Panasonic unveils DMC-LS5 compact camera

Panasonic LS5
The LS5 is mainly automated, designed for entry level users

Panasonic has introduced a new compact camera to its entry-level LUMIX line-up with the 14.1 megapixel DMC -LS5 boasting a 5x optical zoom.

The 14.1 megapixel DMC-LS5 is equipped with a 26mm actual focal length wide angle LUMIX DC VARIO lens complete with the zoom, which is equivalent to 26-130mm in 35mm terms.

Boasting a wide maximum aperture of f/2.8, the camera has been designed to capture clear images in dark situations.

To back that up, the lens also features Panasonic's Optical Image Stabliser (OIS) which helps compensate for the camera shake that can result in blurry pictures.

Assist mode

For users not wanting to worry about changing modes and settings, the iA (Intelligent Auto) assist mode can be used. Intelligent Scene Selector automatically detects from 5 scene modes the most appropriate, including macro, portrait and night mode. Human faces are captured using the face detection mode, while redeye can also be corrected in-camera.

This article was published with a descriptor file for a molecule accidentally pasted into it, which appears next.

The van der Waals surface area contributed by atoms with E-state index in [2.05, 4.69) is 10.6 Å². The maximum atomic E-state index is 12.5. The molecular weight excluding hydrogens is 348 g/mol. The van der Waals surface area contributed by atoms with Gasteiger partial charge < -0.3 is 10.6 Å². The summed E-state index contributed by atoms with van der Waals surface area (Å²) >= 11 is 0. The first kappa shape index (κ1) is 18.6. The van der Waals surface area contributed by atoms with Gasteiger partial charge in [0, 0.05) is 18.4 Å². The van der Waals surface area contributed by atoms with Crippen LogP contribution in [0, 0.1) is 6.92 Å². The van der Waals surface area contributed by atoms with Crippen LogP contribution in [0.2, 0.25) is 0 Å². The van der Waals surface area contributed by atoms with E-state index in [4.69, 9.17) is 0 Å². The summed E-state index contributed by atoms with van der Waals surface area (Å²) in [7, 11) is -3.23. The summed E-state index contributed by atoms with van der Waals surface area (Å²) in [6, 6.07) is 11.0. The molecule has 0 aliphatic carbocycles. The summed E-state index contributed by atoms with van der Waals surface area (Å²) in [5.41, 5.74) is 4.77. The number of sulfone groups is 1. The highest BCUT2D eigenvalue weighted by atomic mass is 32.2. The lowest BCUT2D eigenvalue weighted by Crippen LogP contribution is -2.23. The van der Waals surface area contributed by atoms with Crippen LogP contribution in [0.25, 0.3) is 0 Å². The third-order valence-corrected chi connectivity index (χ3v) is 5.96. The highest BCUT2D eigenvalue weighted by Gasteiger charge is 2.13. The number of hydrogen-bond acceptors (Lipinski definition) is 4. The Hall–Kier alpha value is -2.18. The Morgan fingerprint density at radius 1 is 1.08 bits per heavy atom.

HD video recording at 720p, 30fps is also available on the LS5.

Other functions on the camera, according to Panasonic, are 'simplified', designed specifically for entry-level users. Operation of the camera is generally automated, with exposure compensation restricted to +/- 2EV.

Photo editing and sharing software, PHOTOfunSTUDIO is bundled with the camera, allowing users to quickly share images and videos on Facebook and YouTube.

A Panasonic LS5 UK release date and price is yet to be announced.

Amy Davies

Amy has been writing about cameras, photography and associated tech since 2009. Amy was once part of the photography testing team for Future Publishing working across TechRadar, Digital Camera, PhotoPlus, N Photo and Photography Week. For her photography, she has won awards and has been exhibited. She often partakes in unusual projects - including one intense year where she used a different camera every single day. Amy is currently the Features Editor at Amateur Photographer magazine, and in her increasingly little spare time works across a number of high-profile publications including Wired, Stuff, Digital Camera World, Expert Reviews, and just a little off-tangent, PetsRadar.